Hey, fellow Christian, I have a suggestion: Don’t ask people for money if you haven’t spoken to them more than once in the past five years.
If you had just written me a letter to say that you and your 12-year-old son were going to
Instead, I get a letter ― and not even a letter that was addressed to me personally, but an e-mail you sent to a couple dozen other people as well, all at the same time ― full of spiritual words about the Word of God, and how many millions of people are starving for that Word, and what an exciting opportunity it is for us to be involved in the work of the Lord by helping you get to Colombia.
May God forgive me for the times I have done this very thing.
You’re absolutely right: The fields are ripe unto harvest. The harvest is plentiful, but the workers are few, and I don’t begrudge you the opportunity to go work in the fields for a few weeks and see how far before these overtended fields in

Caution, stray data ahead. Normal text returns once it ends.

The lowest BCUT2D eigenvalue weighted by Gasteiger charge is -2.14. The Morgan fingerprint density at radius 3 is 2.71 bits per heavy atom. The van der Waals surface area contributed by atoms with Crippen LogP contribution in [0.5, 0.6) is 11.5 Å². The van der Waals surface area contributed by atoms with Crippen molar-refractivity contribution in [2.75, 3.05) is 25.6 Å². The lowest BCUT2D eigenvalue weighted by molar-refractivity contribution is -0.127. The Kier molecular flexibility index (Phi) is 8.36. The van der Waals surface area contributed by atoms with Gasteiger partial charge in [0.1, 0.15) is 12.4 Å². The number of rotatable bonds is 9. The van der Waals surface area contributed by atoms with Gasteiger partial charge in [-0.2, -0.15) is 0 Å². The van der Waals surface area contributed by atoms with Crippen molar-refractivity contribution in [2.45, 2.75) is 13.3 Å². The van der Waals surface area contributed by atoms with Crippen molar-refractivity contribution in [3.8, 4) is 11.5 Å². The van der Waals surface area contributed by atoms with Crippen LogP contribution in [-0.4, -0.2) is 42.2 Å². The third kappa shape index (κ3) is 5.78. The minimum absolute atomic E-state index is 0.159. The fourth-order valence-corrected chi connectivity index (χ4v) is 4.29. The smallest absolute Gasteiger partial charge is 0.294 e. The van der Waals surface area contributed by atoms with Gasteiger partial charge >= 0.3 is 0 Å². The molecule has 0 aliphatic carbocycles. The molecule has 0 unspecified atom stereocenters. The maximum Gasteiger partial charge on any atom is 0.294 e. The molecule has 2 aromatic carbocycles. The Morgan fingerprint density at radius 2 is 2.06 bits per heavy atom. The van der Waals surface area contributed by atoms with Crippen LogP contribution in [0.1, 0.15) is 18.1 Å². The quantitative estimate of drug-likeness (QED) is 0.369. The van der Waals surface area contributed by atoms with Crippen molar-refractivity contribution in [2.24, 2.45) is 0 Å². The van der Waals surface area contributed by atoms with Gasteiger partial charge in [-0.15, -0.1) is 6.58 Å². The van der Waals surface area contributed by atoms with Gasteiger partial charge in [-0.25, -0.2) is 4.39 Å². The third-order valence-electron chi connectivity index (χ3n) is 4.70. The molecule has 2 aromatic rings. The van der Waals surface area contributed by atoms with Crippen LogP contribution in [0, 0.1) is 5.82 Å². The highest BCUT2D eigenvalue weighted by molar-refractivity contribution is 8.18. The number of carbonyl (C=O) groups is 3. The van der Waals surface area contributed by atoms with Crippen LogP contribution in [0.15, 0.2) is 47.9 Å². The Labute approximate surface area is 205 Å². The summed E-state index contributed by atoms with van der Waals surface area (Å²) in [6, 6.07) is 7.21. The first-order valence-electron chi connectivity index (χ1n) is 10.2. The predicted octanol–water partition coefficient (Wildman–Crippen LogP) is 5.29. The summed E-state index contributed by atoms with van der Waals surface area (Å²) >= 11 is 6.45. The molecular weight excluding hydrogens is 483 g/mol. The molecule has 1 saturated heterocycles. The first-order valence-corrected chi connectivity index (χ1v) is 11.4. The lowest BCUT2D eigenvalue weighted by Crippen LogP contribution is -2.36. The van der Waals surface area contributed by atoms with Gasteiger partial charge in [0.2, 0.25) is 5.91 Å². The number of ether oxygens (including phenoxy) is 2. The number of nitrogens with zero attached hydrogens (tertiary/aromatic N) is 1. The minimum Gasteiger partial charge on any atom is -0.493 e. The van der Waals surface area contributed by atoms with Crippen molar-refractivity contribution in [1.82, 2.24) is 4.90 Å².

But if you want people to be a part of your “ministry” ― and don’t kid yourself, in a two-week trip God’s doing to do more to transform your life than he’s going to do to transform Colombia ― you’ll need to relearn a fundamental truth about the Kingdom of God that we’ve lost, not just here in Iowa but in all America, and probably throughout the West: It’s the people who count.
If you can’t make the effort to reach out to individual people, one on one, and share with them why you’re making this trip; if you can’t make a personal connection and pass the time with people, giving them a little of yourself before you ask them for financial support; if you can’t remember that the only convincing evidence for the gospel is that way people’s lives are set on fire by love for one another … then you don’t need money.
You need a new awakening yourself.